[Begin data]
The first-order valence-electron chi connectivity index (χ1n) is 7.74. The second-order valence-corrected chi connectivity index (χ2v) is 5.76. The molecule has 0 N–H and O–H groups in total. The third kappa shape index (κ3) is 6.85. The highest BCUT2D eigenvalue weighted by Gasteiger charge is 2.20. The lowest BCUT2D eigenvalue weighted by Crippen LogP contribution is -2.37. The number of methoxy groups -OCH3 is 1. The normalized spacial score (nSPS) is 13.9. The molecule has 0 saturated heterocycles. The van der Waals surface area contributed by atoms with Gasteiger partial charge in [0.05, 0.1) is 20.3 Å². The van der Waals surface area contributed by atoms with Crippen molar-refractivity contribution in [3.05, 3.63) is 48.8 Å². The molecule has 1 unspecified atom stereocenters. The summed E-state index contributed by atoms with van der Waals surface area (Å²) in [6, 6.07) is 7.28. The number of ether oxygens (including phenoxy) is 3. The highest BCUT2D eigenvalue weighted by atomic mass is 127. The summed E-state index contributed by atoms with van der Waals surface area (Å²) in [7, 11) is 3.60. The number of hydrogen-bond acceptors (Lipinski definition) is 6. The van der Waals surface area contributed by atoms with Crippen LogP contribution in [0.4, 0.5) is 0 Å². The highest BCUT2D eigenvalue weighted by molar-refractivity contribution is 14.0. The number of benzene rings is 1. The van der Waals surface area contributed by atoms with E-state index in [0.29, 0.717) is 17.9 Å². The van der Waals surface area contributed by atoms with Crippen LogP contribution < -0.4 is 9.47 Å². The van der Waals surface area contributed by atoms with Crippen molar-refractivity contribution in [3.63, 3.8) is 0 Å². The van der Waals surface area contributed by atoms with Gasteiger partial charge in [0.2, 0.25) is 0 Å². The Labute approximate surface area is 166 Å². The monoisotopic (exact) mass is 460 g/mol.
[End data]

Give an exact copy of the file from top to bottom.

The first-order valence-electron chi connectivity index (χ1n) is 7.74. The second-order valence-corrected chi connectivity index (χ2v) is 5.76. The molecule has 0 N–H and O–H groups in total. The third kappa shape index (κ3) is 6.85. The highest BCUT2D eigenvalue weighted by Gasteiger charge is 2.20. The lowest BCUT2D eigenvalue weighted by Crippen LogP contribution is -2.37. The number of methoxy groups -OCH3 is 1. The normalized spacial score (nSPS) is 13.9. The molecule has 0 saturated heterocycles. The van der Waals surface area contributed by atoms with Gasteiger partial charge in [0.05, 0.1) is 20.3 Å². The van der Waals surface area contributed by atoms with Crippen molar-refractivity contribution in [3.05, 3.63) is 48.8 Å². The molecule has 1 unspecified atom stereocenters. The summed E-state index contributed by atoms with van der Waals surface area (Å²) in [6, 6.07) is 7.28. The number of ether oxygens (including phenoxy) is 3. The highest BCUT2D eigenvalue weighted by atomic mass is 127. The summed E-state index contributed by atoms with van der Waals surface area (Å²) in [7, 11) is 3.60. The number of hydrogen-bond acceptors (Lipinski definition) is 6. The van der Waals surface area contributed by atoms with Crippen LogP contribution in [0.4, 0.5) is 0 Å². The highest BCUT2D eigenvalue weighted by molar-refractivity contribution is 14.0. The number of benzene rings is 1. The van der Waals surface area contributed by atoms with E-state index in [0.29, 0.717) is 17.9 Å². The van der Waals surface area contributed by atoms with Crippen LogP contribution < -0.4 is 9.47 Å². The van der Waals surface area contributed by atoms with Crippen molar-refractivity contribution in [3.63, 3.8) is 0 Å². The van der Waals surface area contributed by atoms with Gasteiger partial charge in [0.2, 0.25) is 0 Å². The Labute approximate surface area is 166 Å². The monoisotopic (exact) mass is 460 g/mol.